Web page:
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She was inspired while shopping for groceries at her local Walmart and saw expired produce. This is ridiculous, she said to herself. She quickly called her mentor, longtime activist and Super Bowl champion Tyrone Keys, who told Bing about a friend who needed help maintaining a community garden.

Days later, Bing and Keys met the owner of the garden to discuss turning it around, starting with a monthly community clean-up. That August, 15 people helped with the first clean up.

She partnered with two community organizations, the HOPE center and Ubuntu LLC, to grow produce. They hope to hold their first community garden food drive later this month.

Charlea Bing and others at a community garden clean-up in Belmont Heights.
Charlea Bing and others at a community garden clean-up in Belmont Heights. [ Jamie Bullock ]

Her next initiative was to teach an interactive protesting course designed to teach demonstrators new skills, connect with other organizers and unpack “what can be done better” at future protests. The course — also in partnership with Ubuntu LLC — ran through September.

In October, Bing created “Black N Therapy,” a free program for people seeking mental health help. The program was originally targeted to help organizers and protesters. Now, with over 40 participants, the program is exclusively for Black women and men. Due to COVID-19, all sessions are held via Zoom.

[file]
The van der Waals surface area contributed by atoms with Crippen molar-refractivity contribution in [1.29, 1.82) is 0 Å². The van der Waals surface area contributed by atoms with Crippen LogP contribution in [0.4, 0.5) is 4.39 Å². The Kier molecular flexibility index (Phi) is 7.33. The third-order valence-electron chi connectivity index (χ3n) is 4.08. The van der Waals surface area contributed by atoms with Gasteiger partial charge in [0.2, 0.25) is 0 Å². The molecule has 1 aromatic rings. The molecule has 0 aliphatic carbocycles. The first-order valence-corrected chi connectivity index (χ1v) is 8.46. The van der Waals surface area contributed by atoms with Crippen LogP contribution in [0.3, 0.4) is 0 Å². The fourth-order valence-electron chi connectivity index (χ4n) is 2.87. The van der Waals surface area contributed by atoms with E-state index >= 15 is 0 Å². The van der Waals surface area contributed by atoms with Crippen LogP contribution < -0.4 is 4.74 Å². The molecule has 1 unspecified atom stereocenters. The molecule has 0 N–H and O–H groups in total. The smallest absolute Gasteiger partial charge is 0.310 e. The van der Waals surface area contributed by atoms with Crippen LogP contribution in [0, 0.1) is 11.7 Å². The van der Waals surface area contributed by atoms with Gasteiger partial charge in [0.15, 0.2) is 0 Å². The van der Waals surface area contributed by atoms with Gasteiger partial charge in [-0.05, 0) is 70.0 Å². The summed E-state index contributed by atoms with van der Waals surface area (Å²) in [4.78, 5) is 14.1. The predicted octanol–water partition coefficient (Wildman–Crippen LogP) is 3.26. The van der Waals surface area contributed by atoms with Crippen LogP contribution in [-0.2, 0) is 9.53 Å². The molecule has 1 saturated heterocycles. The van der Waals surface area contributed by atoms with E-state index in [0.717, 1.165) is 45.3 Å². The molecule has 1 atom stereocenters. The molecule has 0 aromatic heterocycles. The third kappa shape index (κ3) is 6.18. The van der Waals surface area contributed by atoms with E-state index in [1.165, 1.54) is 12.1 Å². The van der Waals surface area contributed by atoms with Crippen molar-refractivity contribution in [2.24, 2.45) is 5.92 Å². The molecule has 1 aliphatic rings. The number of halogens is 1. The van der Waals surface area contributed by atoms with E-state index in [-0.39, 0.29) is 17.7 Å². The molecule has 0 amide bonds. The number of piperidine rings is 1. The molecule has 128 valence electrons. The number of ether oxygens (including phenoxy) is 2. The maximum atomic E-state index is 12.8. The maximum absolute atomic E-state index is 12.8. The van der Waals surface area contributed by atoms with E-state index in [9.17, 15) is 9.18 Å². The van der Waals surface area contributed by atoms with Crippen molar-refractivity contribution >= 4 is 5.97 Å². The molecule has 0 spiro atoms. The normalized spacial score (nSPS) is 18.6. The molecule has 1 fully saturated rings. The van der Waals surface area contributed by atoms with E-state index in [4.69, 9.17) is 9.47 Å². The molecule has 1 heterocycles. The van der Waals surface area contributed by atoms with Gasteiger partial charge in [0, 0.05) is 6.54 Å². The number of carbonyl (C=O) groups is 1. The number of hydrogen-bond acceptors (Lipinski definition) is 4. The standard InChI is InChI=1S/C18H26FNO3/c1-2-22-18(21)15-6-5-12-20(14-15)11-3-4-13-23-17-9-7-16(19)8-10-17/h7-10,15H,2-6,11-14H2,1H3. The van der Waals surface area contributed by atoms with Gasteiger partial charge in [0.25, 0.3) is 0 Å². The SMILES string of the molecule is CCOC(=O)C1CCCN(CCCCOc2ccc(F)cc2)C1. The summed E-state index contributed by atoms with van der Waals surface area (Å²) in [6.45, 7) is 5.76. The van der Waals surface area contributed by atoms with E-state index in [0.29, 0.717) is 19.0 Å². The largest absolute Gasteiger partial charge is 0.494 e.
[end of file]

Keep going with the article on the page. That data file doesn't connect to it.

And Bing didn’t stop there. She later on created free tutoring services for predominantly Black elementary schools in Hillsborough County. The hour-long tutoring sessions, also on Zoom, covered subjects like math, reading, history, and science. She also donated school supplies to Kenly, Robles and Sheehy Elementary schools.

Bing’s most recent event was a July 24 self-defense course in St. Petersburg. Her organization doesn’t have members, but it does have interested people.

“I don’t recruit people to join,” she said. “I just host events that I think are needed and people show up.”

Driven to succeed

Driving back and forth from Tampa to Tallahassee every month to keep her organization alive has been challenging for the Florida A&M student.

However, the biggest challenge Bing faced running Black N Tampa was the backlash she says she got from “white people in the city of Tampa.”

When she would have protests with her organization, she says white people would call them derogatory words or insult them.

“It’s like ‘Oh my God.’ These people are actually seeing me as a threat, and threatening me because of that,” Bing said. “I think that has been the hardest pill to swallow.”

Bing was always aware of the racism in her hometown through her grandmother’s stories and personal experiences. That never stopped her from giving back to the Tampa community, or loving it.

Her future goal is to make Black N Tampa a household name. When Tampa’s Black residents need help, she wants them to automatically think of Black N Tampa and the services the organization can provide for them.

“I could never have dreamed of this, but I knew that it was going to be something,” Bing said. “I’m very proud and happy of what it’s becoming like, I’m only 19. So for me, I’m like, the sky’s the limit.”

Related: What did and did not change in Tampa Bay after the 2020 protests